He's been getting through all of his homework and doing a great job. He loved the math and science, and as typical, we have had to struggle to get through the writing. He is typing up his work now. His class is writing little books on subjects that they are 'experts' in. Brian chose playing the game 'Age of Mythology' as his subject. He wrote up an introduction, and three chapters full of information on the game. Pure torture for a kid who hates to write, but he's a done great job. It is odd that he can TELL in great detail, and lovely vocabulary, all about subjects he likes, like this game, but when it comes to writing it down... it's painful. He'll tell me that it is "An action game where you gather resources, and the favors of gods from legends, in order to build your towns up, advance through the civilization ages, and create strong armies to win campaigns". He'll write down, "It's a game with god powers." I have to remind him that "It's not a list, it's a story!" He tries to make it as short as possible to get through it, and just get it over with. He still needs to work on improving the speed and neatness of his handwriting (he hates it) but I think that as that skill improves, so will his desire to write down all this good stuff he thinks up. Thank goodness that we get to put the final version on computer - he likes typing better than writing.
At least he was able to have some fun with his science project. He had to demonstrate knowledge of the human skeleton, and could choose a way to do so on his own. He chose to do a comparison of the human skeleton with an animal's skeleton - the animal he chose was a dragon! First, he looked up with a bunch of facts about human skeletons. He also found a good, labeled, human skeleton on the internet. He also found a labeled dragon skeleton on the internet! Using the facts he found about humans, he was able to write up a bunch of 'facts' about the dragon skeleton too. He also wrote up a Venn Diagram to illustrate how some aspects of human and dragon skeletons overlap. When he laid things out, he found that even with pictures of skeletons, pictures of dragon and human (a knight, of course), and his diagram and fact sheets, he still had a bunch of space left on the poster. So, he went back on line and found a bunch of skull pictures - dragon and human - to fill in the spaces. I found a good femur bone picture and made lots of little bones for decoration.
Brian directed all the cutting and layout of the pictures, but Honor and I were recruited for physical labor.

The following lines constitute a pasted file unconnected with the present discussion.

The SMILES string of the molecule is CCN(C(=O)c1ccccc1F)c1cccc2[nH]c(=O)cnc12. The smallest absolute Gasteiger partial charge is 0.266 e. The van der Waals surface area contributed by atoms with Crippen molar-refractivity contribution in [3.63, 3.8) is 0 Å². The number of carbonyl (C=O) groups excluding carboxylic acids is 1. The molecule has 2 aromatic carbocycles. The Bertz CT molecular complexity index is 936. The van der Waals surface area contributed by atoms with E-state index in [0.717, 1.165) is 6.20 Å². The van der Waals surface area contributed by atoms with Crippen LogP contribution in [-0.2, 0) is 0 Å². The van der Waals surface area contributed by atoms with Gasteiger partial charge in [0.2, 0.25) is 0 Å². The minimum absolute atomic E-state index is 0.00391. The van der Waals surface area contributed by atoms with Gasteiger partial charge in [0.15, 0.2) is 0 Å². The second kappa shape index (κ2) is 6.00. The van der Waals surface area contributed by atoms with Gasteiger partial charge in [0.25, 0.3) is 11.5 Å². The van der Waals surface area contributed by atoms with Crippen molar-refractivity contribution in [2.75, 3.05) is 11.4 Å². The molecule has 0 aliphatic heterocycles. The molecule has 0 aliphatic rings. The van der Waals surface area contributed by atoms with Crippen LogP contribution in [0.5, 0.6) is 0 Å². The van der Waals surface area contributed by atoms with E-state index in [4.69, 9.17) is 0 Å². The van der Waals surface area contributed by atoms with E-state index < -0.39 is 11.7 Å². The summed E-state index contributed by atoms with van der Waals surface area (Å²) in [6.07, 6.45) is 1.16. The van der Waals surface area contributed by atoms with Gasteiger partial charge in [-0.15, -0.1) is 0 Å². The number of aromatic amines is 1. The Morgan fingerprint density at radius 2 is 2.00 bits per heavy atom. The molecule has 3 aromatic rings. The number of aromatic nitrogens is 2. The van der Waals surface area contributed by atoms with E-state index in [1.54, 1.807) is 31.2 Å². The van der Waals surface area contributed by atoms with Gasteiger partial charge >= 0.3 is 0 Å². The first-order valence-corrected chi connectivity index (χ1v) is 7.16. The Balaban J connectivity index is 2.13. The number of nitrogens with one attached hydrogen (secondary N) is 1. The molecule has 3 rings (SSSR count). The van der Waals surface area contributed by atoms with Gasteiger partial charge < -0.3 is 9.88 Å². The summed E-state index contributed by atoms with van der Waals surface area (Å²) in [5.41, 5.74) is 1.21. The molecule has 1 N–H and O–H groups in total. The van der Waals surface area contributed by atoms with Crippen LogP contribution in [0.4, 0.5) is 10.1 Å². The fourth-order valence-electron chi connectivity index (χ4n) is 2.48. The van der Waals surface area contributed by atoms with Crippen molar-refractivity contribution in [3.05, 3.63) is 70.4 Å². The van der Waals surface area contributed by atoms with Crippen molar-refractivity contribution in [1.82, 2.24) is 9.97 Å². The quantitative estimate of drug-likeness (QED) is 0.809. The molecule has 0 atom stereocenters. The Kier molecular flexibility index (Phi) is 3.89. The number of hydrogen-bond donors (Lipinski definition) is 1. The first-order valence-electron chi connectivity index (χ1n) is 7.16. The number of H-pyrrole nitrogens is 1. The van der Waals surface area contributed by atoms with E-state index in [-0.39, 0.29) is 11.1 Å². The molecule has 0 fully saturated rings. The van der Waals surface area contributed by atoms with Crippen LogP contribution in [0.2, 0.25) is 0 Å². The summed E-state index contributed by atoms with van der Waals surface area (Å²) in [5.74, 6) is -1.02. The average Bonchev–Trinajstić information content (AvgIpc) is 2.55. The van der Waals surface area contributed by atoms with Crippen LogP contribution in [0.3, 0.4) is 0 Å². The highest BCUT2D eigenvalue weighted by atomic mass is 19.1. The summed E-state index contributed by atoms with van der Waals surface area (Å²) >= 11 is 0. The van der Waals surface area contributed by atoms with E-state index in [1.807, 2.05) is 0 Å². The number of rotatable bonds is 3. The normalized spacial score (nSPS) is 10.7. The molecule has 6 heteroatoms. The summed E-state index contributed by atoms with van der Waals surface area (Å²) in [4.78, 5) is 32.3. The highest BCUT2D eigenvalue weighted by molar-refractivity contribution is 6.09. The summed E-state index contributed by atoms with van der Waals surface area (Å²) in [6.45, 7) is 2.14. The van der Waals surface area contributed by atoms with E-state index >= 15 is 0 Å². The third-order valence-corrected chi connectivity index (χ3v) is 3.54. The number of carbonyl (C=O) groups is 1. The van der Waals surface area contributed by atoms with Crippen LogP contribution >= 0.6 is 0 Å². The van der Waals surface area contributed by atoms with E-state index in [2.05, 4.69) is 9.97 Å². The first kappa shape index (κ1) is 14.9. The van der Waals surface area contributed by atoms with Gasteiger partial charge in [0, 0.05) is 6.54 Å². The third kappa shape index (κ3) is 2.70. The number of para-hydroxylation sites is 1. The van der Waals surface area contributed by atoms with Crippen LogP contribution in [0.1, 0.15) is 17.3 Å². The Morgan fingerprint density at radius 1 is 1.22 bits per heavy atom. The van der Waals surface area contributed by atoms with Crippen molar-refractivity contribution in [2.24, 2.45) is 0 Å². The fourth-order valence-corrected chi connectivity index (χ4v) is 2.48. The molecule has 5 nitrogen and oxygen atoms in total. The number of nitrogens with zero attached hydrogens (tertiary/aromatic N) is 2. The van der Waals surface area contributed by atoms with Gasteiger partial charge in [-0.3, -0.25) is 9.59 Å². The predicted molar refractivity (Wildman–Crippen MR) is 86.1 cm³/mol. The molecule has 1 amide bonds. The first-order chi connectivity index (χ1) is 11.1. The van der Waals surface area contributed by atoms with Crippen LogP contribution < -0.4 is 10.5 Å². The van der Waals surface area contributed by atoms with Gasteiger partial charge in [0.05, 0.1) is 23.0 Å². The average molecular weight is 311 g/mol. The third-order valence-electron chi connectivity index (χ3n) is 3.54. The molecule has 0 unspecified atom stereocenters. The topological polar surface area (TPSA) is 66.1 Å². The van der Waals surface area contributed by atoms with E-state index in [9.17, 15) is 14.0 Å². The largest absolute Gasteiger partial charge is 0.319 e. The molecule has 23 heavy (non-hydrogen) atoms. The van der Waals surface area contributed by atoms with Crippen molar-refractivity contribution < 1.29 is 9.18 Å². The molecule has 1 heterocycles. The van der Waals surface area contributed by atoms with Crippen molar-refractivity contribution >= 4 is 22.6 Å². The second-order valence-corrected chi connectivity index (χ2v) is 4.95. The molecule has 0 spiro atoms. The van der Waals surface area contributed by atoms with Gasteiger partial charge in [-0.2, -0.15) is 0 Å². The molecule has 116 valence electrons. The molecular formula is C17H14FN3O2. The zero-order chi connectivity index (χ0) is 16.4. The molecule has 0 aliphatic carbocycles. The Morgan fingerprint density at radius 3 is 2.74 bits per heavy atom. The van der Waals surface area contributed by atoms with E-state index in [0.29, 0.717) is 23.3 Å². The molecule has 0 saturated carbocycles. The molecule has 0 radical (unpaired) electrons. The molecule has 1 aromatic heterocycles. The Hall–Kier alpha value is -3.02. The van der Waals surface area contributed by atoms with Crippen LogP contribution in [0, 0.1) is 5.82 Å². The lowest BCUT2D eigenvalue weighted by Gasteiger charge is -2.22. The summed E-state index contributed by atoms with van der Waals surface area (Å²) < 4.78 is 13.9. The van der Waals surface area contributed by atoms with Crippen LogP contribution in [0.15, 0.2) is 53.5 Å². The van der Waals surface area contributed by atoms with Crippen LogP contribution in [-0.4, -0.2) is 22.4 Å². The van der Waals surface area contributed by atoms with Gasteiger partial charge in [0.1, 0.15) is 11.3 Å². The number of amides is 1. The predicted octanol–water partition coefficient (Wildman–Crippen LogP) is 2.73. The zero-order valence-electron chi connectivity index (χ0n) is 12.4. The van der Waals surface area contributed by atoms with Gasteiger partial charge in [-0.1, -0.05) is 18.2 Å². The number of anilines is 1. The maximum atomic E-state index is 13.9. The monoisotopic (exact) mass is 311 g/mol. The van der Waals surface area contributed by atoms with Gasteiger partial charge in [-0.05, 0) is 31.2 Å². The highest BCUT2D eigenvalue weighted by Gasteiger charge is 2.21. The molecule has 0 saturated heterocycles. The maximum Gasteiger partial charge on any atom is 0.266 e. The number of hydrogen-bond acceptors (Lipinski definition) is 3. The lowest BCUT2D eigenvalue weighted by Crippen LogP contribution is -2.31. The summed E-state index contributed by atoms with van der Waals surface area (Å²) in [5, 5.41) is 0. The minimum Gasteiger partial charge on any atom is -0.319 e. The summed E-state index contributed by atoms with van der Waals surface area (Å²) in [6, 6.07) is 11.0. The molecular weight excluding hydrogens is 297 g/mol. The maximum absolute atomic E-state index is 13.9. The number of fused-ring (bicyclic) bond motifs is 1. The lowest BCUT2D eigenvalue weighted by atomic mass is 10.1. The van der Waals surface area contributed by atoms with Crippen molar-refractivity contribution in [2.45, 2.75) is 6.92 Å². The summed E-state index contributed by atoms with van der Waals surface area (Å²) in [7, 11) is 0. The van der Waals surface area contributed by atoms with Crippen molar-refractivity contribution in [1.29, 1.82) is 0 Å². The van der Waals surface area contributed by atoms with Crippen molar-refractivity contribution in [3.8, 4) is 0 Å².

His finished project turned out very nice. I was very proud of all the research and good internet skills he used, not to mention the creativity in coming up with dragon facts. I thought he showed good understanding of why dragons might have certain shaped bones, while humans do not - like simple hand bones with claws, vs complex hands with thumbs. Doesn't it look good?
We delivered his project to school yesterday when we went to get Honor, and he got to see his classmates. Everyone had to see his surgery incision and ask how he felt. It will be good to see him get back to his full routine tomorrow!
Friday, November 28, 2008
We hope that everyone had a very Happy Thanksgiving. We spent the day lazing about the house, cooking, and just enjoying the time together. Turkey dinner was a great way to wrap up the day - something that made the cats, and even the fish, thankful too. Love ya!
Tuesday, November 25, 2008
I don't even remember why...
After many hugs and kisses and talks, I know she and I worked out whatever it was, and she let me know that in addition to the cause of the initial anger she had, she was feeling left out. Brian got to do homework. Brian got magazines in the mail. Life just seemed totally unfair. Now, I don't believe in letting a kid get what they want by throwing a fit - they know a fit means the answer is 'No.' no matter what, and often it means an early bed time too. A out-of-control fit, in my opinion, means the child is tired, or hungry, or sick - something is going on. But children are people too, with real hurts and concerns, and she had had a real angry. I could tell she was genuinely feeling left out - even though I could also tell she understood why. She knew that Brian's class had homework, hers did not. Easy - but it was still not fair to a little one who wanted papers and mail too.